Individuals can qualify for an extension of the 60-day rule if the deposit becomes frozen at any time during the 60 days. There are two specific rules that extend the rollover timeline. Both of these have to do with frozen deposits: money that is held by banks that have become insolvent or bankrupt.
If the distribution becomes a frozen deposit, then the time during which the money is frozen does not count towards the 60 day timeframe. Also, the 60 days cannot expire less than 10 days after the deposit is no longer frozen.
If an eligible rollover is paid directly to an individual, then the distribution may be subject to 20% withholding. This rule applies even if the intention is to roll the money into a Traditional IRA. To avoid any tax penalties, individuals need to rollover 100% of the money withdrawn into the receiving account.
Let's take a closer look at this withholding rule. Let's say that Joe has $10,000 in an account that he wants to rollover to a new retirement account. If the money is sent directly to Joe, then he'll receive $8,000 (20% will be withheld). To avoid any tax penalties, he will have to send $10,000 to the receiving account. That means Joe needs to make sure he has access to funds to make up for the 20% withheld. In this example, that amount is $2,000.
Individuals can avoid the 20% withholding by having the distribution set up as a direct rollover, or transfer, as mentioned above. This means the money goes directly from the withdrawal account to the receiving account. Retirement plan administrators provide this service all the time, and they can help walk accountholders through the process.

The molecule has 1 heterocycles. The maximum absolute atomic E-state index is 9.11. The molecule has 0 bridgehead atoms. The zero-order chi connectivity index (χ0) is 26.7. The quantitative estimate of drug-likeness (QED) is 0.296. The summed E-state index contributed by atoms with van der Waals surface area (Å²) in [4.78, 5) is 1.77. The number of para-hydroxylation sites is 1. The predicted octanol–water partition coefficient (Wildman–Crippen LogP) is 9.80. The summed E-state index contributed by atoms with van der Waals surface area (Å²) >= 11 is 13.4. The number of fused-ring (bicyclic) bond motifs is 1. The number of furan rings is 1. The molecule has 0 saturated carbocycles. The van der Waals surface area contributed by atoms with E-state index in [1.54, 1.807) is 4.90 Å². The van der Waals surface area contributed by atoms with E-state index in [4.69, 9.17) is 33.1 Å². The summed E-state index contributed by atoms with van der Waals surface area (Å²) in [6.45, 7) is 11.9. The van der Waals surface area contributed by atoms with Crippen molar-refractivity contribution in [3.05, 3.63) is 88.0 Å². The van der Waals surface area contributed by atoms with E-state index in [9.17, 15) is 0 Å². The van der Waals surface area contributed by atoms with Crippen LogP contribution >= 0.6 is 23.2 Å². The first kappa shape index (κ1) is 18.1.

There are some benefits of keeping a rollover IRA separate from any other IRAs that have been funded in the past, or that would be funded in the future. That's because once a personal contribution is made to an account that was part of a rollover, the ability to move that account to a new company's sponsored plan may be lost.
Rollover IRA Withdrawal Rules
The withdrawal rules for a rollover IRA are exactly the same as the rules for a Traditional IRA. The contributions and earnings are taxed when withdrawn after age 59 1/2. Any withdrawals before the age 59 1/2 are taxable and subject to an additional 10% tax penalty. Mandatory withdrawals from a rollover IRA begin the year after an individual reaches age 70 1/2.
For more information on these types of distributions, including allowed exceptions to these rules, see our publication on IRA Withdrawals.
Roth IRA Rollovers
Finally, we'd like to mention there is no such thing as a Roth IRA rollover. That's because the IRS refers to the process of rolling-over a Traditional IRA to a Roth IRA a conversion.
There are worksheets involved to figure out if a taxpayer qualifies; there are tax and withholding implications too. This subject is best discussed with a tax professional. Ambitious readers can take a look at the 100 page publication by the IRS - Publication 590, which thoroughly discusses the topic of IRA conversions.